Comments on: Down with Gatekeepers: Hillary Clinton and the Obama Administration vs. Internet Freedom Property - Prosperity - Peace Fri, 23 Jan 2015 20:39:12 +0000 hourly 1 By: Paul T Sun, 09 Sep 2012 16:51:36 +0000 It’s not too late to contemplate the development of an internet that is independent of government and its agents in ways that ICANN, to give on example, prevents the Internet from being independent.

There will be many challenges, of course, and just one of them will be to make sure that the network does not succumb to a petty craving for dependency upon proprietary standards. Enforcement of copyright and patent statutes are a clear hazard here. Another problem will be to ensure that proper functioning of the network, or network of networks, isn’t dependent upon a benevolent despot or clique of despots. Another problem will be transport, for all of the carriers are in bed with the government, partly as a result of regulations imposed on the pretext of protecting consumers. Why would they welcome the change when protected incumbents rarely do? In fact, when last I checked, there were parts of the world in which the carrier is the government. This brings us to the problem of developing interfaces between the new, independent internet and the telephone network. This will require not only hardware solutions but also development in software, including operating systems.

Still more problems will come from getting people to adopt the new network in spite of prejudices against networking that is free of governmental parentalism. Some people will regard the transition as an unnecessary hassle. (IT managers and CIOs come to mind now.) There is the possibility that some hardware will have to be duplicated, in order to use both the old internet and the new internet simultaneously. I think that the most difficult challenge, however, will be to protect the infrastructure of routers, switches, communications lines, and other hardware from the looter class, esp. that portion of the looter class that has power to hide behind the law when carrying out its crimes. This will be extemely difficult in China, in Russia, in the America of the Republicans and the Democrats, and in other places where the ruling classes deny that even one’s own body is one’s own property.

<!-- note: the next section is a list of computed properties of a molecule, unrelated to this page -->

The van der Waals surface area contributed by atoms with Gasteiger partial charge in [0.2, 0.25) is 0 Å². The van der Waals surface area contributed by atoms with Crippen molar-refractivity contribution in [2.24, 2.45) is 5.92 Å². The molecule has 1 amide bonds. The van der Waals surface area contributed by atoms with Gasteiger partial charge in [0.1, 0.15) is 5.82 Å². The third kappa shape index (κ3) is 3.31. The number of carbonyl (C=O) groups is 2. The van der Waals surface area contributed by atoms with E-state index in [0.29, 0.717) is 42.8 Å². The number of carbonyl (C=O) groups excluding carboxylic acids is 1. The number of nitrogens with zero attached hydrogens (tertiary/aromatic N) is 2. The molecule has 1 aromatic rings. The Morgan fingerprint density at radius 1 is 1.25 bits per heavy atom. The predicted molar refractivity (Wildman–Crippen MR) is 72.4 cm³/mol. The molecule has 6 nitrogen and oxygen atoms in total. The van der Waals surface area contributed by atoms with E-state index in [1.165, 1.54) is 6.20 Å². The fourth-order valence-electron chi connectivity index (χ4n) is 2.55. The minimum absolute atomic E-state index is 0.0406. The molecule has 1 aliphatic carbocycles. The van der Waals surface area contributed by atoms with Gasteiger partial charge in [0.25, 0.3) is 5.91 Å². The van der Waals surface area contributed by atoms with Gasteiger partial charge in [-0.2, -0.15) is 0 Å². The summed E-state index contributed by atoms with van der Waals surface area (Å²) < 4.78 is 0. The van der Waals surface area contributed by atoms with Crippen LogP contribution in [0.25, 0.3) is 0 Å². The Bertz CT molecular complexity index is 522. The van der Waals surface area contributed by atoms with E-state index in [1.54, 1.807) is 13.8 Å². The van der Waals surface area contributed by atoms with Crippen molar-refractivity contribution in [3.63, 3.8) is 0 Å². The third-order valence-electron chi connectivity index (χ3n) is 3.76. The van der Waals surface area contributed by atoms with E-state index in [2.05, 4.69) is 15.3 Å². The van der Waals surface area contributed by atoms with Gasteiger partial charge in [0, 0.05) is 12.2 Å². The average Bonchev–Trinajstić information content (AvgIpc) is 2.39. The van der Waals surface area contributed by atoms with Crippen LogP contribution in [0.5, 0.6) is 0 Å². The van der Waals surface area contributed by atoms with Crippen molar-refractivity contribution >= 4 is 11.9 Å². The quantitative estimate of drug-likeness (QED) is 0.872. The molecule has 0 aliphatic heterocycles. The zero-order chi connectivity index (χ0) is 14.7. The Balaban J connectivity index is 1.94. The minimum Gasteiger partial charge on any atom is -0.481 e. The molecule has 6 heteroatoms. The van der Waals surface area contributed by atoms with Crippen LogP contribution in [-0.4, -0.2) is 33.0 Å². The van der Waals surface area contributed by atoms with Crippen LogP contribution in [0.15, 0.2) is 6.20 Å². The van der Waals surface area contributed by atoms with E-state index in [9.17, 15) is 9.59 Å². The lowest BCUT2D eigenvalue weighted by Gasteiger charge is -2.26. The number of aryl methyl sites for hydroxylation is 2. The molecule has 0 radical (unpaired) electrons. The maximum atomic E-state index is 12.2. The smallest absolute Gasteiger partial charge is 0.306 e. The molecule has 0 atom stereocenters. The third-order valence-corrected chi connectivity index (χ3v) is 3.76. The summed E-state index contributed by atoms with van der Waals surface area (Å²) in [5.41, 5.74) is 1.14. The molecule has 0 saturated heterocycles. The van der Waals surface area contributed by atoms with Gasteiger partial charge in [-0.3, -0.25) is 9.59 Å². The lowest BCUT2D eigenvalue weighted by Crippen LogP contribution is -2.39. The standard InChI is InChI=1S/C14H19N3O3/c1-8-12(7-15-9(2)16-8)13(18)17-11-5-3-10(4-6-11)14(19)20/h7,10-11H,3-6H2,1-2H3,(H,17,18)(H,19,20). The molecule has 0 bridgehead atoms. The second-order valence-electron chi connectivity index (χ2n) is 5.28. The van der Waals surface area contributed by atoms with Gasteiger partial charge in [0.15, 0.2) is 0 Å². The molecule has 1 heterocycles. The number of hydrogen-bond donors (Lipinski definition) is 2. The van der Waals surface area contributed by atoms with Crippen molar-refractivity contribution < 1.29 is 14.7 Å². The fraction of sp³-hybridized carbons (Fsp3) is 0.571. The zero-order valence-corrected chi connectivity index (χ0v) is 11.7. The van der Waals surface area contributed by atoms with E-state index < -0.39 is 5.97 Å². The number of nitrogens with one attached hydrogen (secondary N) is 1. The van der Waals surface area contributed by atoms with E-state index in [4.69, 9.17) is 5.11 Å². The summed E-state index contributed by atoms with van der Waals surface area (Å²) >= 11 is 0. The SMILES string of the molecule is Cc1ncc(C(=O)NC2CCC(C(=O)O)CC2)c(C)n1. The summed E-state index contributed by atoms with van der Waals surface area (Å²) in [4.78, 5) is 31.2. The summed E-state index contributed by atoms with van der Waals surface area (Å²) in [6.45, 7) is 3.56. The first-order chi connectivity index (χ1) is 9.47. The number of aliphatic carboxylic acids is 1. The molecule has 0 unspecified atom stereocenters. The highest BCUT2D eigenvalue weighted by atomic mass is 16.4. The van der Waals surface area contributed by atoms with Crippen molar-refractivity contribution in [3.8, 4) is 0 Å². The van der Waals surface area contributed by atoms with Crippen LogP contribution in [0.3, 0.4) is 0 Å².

I could go on, but we can expect many benefits once the challenges have been overcome. Of course, the power of Columbia would be reduced, and there would be a greatly reduced risk of Publius’ government using the old internet as a tool of despotism. The mere existence of a credible alternative to Columbia’s internet might be enough to discourage politicians and bureaucrats from attempts to impose draconian controls on the old internet. What would be the point of trying to do so if the controls could be circumvented? In fact, even a credible threat of establishing an alternate internet could be enough to discourage the control freaks, the worst of which in America are not necessarily Democrats but, instead, may be Republicans and the pastors of vice squads.

Another benefit is that innovation and investment in the independent internet will be less hampered, less discouraged, and less perverted by government meddling. Finally, the scientific and engineering challenges could stimulate new developments in computer science and telephony that have yet to be conceived in academia. In the early 1960s almost no one had heard of packet switching, for example, and it would be small minded to assume that no more such radical innovations are possible or that they can’t be made more likely by the necessity of developing an independent internet.